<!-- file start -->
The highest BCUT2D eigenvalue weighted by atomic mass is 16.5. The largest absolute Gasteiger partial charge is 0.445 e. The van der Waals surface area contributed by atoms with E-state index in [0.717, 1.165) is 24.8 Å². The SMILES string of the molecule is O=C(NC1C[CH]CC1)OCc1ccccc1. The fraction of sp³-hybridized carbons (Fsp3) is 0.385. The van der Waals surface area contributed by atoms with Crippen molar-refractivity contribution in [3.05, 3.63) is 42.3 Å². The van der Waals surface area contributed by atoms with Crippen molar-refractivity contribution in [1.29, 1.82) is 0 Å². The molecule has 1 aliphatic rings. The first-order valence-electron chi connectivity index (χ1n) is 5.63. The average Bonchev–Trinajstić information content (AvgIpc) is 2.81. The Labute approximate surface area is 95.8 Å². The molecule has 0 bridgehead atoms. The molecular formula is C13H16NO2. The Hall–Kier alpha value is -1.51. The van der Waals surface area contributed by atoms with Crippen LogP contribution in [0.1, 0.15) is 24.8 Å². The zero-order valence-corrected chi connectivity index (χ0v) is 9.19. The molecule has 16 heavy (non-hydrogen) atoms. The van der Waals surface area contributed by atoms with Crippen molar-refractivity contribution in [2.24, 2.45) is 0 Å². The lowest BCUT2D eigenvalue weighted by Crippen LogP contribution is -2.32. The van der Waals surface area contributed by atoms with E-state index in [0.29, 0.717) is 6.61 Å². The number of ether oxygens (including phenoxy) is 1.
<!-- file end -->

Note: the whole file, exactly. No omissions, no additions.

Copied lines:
The highest BCUT2D eigenvalue weighted by atomic mass is 16.5. The largest absolute Gasteiger partial charge is 0.445 e. The van der Waals surface area contributed by atoms with E-state index in [0.717, 1.165) is 24.8 Å². The SMILES string of the molecule is O=C(NC1C[CH]CC1)OCc1ccccc1. The fraction of sp³-hybridized carbons (Fsp3) is 0.385. The van der Waals surface area contributed by atoms with Crippen molar-refractivity contribution in [3.05, 3.63) is 42.3 Å². The van der Waals surface area contributed by atoms with Crippen molar-refractivity contribution in [1.29, 1.82) is 0 Å². The molecule has 1 aliphatic rings. The first-order valence-electron chi connectivity index (χ1n) is 5.63. The average Bonchev–Trinajstić information content (AvgIpc) is 2.81. The Labute approximate surface area is 95.8 Å². The molecule has 0 bridgehead atoms. The molecular formula is C13H16NO2. The Hall–Kier alpha value is -1.51. The van der Waals surface area contributed by atoms with Crippen LogP contribution in [0.1, 0.15) is 24.8 Å². The zero-order valence-corrected chi connectivity index (χ0v) is 9.19. The molecule has 16 heavy (non-hydrogen) atoms. The van der Waals surface area contributed by atoms with Crippen molar-refractivity contribution in [2.24, 2.45) is 0 Å². The lowest BCUT2D eigenvalue weighted by Crippen LogP contribution is -2.32. The van der Waals surface area contributed by atoms with E-state index in [0.29, 0.717) is 6.61 Å². The number of ether oxygens (including phenoxy) is 1.